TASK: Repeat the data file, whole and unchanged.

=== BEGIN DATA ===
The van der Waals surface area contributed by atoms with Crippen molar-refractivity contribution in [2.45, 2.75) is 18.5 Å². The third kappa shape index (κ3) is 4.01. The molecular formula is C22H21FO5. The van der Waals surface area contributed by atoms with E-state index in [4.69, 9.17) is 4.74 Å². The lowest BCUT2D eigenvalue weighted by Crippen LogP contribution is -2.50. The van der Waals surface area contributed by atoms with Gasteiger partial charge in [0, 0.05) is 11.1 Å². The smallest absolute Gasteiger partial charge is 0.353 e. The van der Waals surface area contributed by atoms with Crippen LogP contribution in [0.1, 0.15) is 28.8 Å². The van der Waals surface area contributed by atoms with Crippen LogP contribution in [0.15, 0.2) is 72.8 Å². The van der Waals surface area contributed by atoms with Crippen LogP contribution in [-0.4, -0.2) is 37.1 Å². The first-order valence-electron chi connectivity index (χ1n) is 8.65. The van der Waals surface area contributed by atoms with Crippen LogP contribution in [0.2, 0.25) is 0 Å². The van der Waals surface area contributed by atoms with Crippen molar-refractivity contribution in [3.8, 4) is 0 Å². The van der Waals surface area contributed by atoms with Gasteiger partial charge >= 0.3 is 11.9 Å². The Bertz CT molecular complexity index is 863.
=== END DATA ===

The van der Waals surface area contributed by atoms with Crippen molar-refractivity contribution in [2.45, 2.75) is 18.5 Å². The third kappa shape index (κ3) is 4.01. The molecular formula is C22H21FO5. The van der Waals surface area contributed by atoms with E-state index in [4.69, 9.17) is 4.74 Å². The lowest BCUT2D eigenvalue weighted by Crippen LogP contribution is -2.50. The van der Waals surface area contributed by atoms with Gasteiger partial charge in [0, 0.05) is 11.1 Å². The smallest absolute Gasteiger partial charge is 0.353 e. The van der Waals surface area contributed by atoms with Crippen LogP contribution in [0.1, 0.15) is 28.8 Å². The van der Waals surface area contributed by atoms with Crippen LogP contribution in [0.15, 0.2) is 72.8 Å². The van der Waals surface area contributed by atoms with Crippen LogP contribution in [-0.4, -0.2) is 37.1 Å². The first-order valence-electron chi connectivity index (χ1n) is 8.65. The van der Waals surface area contributed by atoms with Crippen LogP contribution in [0.2, 0.25) is 0 Å². The van der Waals surface area contributed by atoms with Crippen molar-refractivity contribution in [3.8, 4) is 0 Å². The van der Waals surface area contributed by atoms with Gasteiger partial charge >= 0.3 is 11.9 Å². The Bertz CT molecular complexity index is 863.